Environmental portraits describe a style of portrait that includes more surroundings of a subject than a classic portrait would and therefore help tell a story about the subject. They have always been one of my favorite things to shoot as they are the perfect mixture between classical portraits and storytelling images. It took me quite some time and practice to finally get my environmental portraits the way I wanted them. Overall there’s two ways in which I shoot environmental portraits: pre-planned and spontaneous.
Sometimes there’s things I can’t capture in the moment, either because I don’t have my camera at hand or because there’s a certain image I have in mind before shooting. And that’s when I shoot pre-planned portraits. For pre-planned portraits I try to be very mindful about the story I want to tell and how it can best be told. Think what objects or other props add to the story, what kind of light can you use (dramatic light, low light, side light) and what colors help me bring the story across (think monochrome colors, contrasting colors, cold/warm colors, etc.).
I wanted an autumn feeling in this self portrait, so I decided to add some dried grass and red color.
Here, I decided to use side light as it creates a bit of drama and adds to the story.
In this shot, I decided to work with contrasting colors and framing.
I had the idea for this portrait because I wanted to work with angles to make the capture more interesting.
In this planned shot, I decided to work with props to tell the story of a summer afternoon.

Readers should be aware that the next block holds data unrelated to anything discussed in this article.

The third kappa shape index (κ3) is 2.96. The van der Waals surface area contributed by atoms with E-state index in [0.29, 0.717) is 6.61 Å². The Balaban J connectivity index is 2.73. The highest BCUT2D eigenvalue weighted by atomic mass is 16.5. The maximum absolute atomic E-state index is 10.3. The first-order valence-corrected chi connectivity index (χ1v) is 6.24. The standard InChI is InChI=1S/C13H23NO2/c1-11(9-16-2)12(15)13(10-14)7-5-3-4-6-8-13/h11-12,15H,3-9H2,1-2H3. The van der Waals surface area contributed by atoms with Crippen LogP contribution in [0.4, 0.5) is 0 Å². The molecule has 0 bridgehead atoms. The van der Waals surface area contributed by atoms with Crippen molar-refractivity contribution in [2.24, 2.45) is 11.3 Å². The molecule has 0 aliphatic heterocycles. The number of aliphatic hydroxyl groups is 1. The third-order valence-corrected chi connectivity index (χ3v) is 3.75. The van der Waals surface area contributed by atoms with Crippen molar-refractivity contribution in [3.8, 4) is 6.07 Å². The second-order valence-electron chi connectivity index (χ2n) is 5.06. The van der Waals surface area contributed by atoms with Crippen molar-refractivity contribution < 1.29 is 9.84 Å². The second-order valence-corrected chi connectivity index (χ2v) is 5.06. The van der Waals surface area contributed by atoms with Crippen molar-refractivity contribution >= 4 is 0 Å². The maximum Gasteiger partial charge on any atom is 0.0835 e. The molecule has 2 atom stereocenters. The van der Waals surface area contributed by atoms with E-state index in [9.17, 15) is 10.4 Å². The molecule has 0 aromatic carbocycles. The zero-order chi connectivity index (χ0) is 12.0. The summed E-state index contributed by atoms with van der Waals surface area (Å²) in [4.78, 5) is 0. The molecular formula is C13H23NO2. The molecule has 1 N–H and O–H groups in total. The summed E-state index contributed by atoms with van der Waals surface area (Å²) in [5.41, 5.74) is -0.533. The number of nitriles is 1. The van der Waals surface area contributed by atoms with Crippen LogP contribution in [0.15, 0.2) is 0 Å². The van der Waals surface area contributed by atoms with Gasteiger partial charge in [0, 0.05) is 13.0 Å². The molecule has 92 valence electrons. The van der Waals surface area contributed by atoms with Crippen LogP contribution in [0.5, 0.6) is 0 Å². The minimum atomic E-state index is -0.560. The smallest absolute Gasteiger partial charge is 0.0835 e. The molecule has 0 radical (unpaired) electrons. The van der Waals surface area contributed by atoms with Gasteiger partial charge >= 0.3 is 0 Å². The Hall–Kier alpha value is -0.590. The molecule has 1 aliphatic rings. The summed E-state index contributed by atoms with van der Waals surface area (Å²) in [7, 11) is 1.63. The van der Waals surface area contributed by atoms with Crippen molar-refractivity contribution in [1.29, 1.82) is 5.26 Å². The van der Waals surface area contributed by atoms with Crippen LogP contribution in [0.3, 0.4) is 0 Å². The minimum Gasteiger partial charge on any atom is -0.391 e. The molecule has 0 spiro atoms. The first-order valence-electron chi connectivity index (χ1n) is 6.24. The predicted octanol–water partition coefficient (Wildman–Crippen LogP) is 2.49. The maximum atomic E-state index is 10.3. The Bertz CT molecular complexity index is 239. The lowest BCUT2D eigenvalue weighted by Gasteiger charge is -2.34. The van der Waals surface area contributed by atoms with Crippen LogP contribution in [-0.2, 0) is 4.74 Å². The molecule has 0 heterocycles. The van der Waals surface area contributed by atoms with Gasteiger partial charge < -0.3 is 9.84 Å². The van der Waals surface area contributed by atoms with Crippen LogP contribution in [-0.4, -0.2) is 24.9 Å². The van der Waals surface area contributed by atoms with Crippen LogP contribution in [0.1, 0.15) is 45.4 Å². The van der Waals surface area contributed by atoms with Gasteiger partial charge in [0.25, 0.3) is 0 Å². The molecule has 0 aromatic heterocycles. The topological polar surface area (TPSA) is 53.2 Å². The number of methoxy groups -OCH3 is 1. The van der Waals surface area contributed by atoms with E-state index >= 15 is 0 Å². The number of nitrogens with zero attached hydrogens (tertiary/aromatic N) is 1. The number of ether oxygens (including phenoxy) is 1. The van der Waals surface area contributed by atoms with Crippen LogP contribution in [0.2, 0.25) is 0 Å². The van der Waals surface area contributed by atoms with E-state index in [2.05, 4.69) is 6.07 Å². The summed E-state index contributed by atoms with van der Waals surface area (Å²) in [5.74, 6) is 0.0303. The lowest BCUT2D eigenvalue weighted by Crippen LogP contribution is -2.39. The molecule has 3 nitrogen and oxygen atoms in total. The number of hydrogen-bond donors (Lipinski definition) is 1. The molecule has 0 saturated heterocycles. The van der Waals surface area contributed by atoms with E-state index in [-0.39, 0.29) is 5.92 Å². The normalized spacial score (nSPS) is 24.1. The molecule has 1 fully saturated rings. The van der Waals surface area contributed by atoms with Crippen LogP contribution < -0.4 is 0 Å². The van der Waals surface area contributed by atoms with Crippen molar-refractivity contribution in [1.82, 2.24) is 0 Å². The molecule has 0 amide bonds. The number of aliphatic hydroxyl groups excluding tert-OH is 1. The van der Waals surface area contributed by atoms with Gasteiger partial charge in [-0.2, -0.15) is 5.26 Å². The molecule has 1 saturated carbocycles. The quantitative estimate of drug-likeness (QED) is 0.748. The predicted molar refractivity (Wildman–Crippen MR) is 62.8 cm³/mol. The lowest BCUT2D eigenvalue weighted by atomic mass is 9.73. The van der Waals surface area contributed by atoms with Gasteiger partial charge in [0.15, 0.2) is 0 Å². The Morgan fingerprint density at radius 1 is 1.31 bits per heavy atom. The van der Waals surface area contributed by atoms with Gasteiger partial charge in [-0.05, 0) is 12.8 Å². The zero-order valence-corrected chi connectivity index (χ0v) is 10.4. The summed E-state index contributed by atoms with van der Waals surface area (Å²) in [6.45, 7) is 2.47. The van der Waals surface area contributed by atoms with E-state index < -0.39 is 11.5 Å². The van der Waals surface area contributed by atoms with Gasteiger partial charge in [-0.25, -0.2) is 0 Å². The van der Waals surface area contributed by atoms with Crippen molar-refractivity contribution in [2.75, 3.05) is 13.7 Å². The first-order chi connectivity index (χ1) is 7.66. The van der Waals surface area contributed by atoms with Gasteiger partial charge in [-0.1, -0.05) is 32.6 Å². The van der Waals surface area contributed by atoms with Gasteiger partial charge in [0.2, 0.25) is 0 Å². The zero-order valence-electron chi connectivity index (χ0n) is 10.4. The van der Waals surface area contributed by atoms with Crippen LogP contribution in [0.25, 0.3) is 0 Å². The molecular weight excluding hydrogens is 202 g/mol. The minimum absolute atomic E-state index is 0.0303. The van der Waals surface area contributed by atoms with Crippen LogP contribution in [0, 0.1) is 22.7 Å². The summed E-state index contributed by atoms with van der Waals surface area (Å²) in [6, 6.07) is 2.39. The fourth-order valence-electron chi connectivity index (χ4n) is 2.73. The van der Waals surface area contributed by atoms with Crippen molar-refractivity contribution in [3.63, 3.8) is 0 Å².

I mostly shoot spontaneous portraits when the kids are playing and I see a situation that I just HAVE to capture. I also shoot environmental portraits when we’re outside and I see a pretty scenery. Shooting spontaneous portraits can be quite hard and trying to also add some storytelling doesn’t make it easier. What helps me is to first look for the best perspective. Do I want my subject to be framed? Or in a corner? I love framing as it puts the focus on my subject. However, I would highly encourage you to get a “safe” shot first and then try out different angles.
I usually will not tell my kids to look at the camera. This adds to the storytelling element when they just go about their business. I like unstaged portraits but sometimes I know exactly what I want to capture but it doesn’t look the way I want in the actual situation. In this case I like to give fun prompts. For example, “do you think you can stretch all the way to the clouds?”, “does the flower next to you smell like gummy bears?”, “what can you spot up in the trees?”
In this candid moment, I loved the red and green combination in her clothing and the environment. I also wanted her to be framed. I asked my daughter what animals she could spot in the trees to get her to look up and to get some light on her face .
Here, we were in this really pretty meadow. I knew we were going to be in nature (with lots of green), so I planned her outfit to coordinate with the colors in the meadow. I put a red jersey and on her to make her contrast more with the scenery.
In this spontaneous shot, I loved how the props (watermelon and sunglasses) and light add to the summer feeling.
This was unplanned except for telling my son to look at the window. I liked how the side light highlighted my son and how the colors go together.
I shot through the curtains and placed my son in the left half of the frame. This made the composition more interesting.
I hope these tips and examples helped you understand my process of taking environmental portraits. In my opinion it comes down to is not to being afraid to try things out. Make it fun, try colors, different set ups and angles and mostly just get shooting!
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